Actress Mary Pickford's thesis was that cinematic artistry should have evolved from sound into silence rather than the other way around. Her theory is given credence by The Passion of Joan of Arc, a 1928 French period drama directed, co-written and co-edited by Danish auteur Carl Theodor Dreyer.
In chronicling the 1431 inquisition and death of Joan of Arc, a French martyr in the Hundred Years' War with England, Dreyer has fashioned a sublime work so startlingly radical in style that its lack of dialogue and colour come across as inspired creative choices rather than impositions dictated by the era's technical restraints.
The dialogue, told through intertitles, is taken verbatim from actual trial transcripts and pared down to their essence. The verbal economy reflects the stark elegance of the visuals - with Dreyer accomplishing a transcendent feat in relating the saga largely in close-ups or medium shots. These are boldly arranged against plain backgrounds despite the construction of an architecturally exceptional set.
Amazingly, the result is not in the least bit static, a tribute to Dreyer's discernment in montage editing and camera movement. Not unlike its title character, the ostensible simplicity belied an extreme complexity on many levels.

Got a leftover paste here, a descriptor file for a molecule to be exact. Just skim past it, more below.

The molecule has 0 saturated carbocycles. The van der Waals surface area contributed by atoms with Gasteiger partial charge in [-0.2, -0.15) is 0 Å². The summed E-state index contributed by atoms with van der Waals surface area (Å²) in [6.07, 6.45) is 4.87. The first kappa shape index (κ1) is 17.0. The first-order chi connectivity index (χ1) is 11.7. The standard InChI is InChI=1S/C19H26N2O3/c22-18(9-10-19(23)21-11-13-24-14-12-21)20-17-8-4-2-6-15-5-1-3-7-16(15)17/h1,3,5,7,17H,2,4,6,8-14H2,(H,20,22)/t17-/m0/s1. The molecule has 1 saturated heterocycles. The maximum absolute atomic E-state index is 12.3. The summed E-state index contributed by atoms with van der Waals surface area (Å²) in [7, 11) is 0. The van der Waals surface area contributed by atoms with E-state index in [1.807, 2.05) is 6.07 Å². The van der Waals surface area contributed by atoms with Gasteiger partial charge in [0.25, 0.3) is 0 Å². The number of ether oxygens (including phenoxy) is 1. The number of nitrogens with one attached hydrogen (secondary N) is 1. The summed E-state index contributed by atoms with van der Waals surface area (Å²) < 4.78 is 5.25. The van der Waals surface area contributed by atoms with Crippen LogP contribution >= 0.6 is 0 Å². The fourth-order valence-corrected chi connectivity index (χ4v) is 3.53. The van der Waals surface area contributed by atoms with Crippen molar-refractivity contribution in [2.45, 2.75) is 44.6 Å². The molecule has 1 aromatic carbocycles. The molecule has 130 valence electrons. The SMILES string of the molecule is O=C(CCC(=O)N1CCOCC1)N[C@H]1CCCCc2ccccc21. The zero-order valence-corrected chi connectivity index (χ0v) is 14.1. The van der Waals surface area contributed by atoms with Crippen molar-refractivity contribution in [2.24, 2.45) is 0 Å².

So, too, Joan's remarkable embodiment by Maria Falconetti. A French stage actress specialising in light comedy, the 35-year-old was an odd choice to portray the teenage Maid of Orleans. Nor did she have much film experience - what with her previous celluloid foray having taken place in 1917. It's yet another example of Dreyer's genius that he saw in this most unlikely candidate the potential to deliver what is now considered one of the screen's most haunting portrayals.
It was a gruelling shoot and Falconetti, perhaps knowing her triumph would be impossible to surpass, never appeared in another film. Though Falconetti dominates the proceedings, the supporting players impersonating Joan's tormentors and advocates are also a forceful presence - each possessed a uniquely expressive face whose features were brilliantly captured by cinematographer Rudolph Maté, who would go on to a noteworthy Hollywood career and five Oscar nominations.
Considering its subject matter, it is fitting that something of a miracle has allowed 21st-century audiences to witness Maté's camerawork and Dreyer's editing as initially intended. Those of us who first encountered the film before the 1980s - when the 1928 version was presumed lost - were privy to grainy, bastardised reels cut together from censored editions brought about by the production having engendered controversy.
So it seems like an act of God - or at least the God of Movies - that led to the 1981 discovery of a pristine original print in the closet of a Norwegian mental asylum. Its re-release has restored the oeuvre's reputation to a state of exalted grace behooving both Joan and those with a passion for cinema.
The Passion of Joan of Arc, July 6, 2.30pm, July 11, 9.40pm, July 14, 5.15pm, HK Arts Centre. Part of the HK Cine Fan programme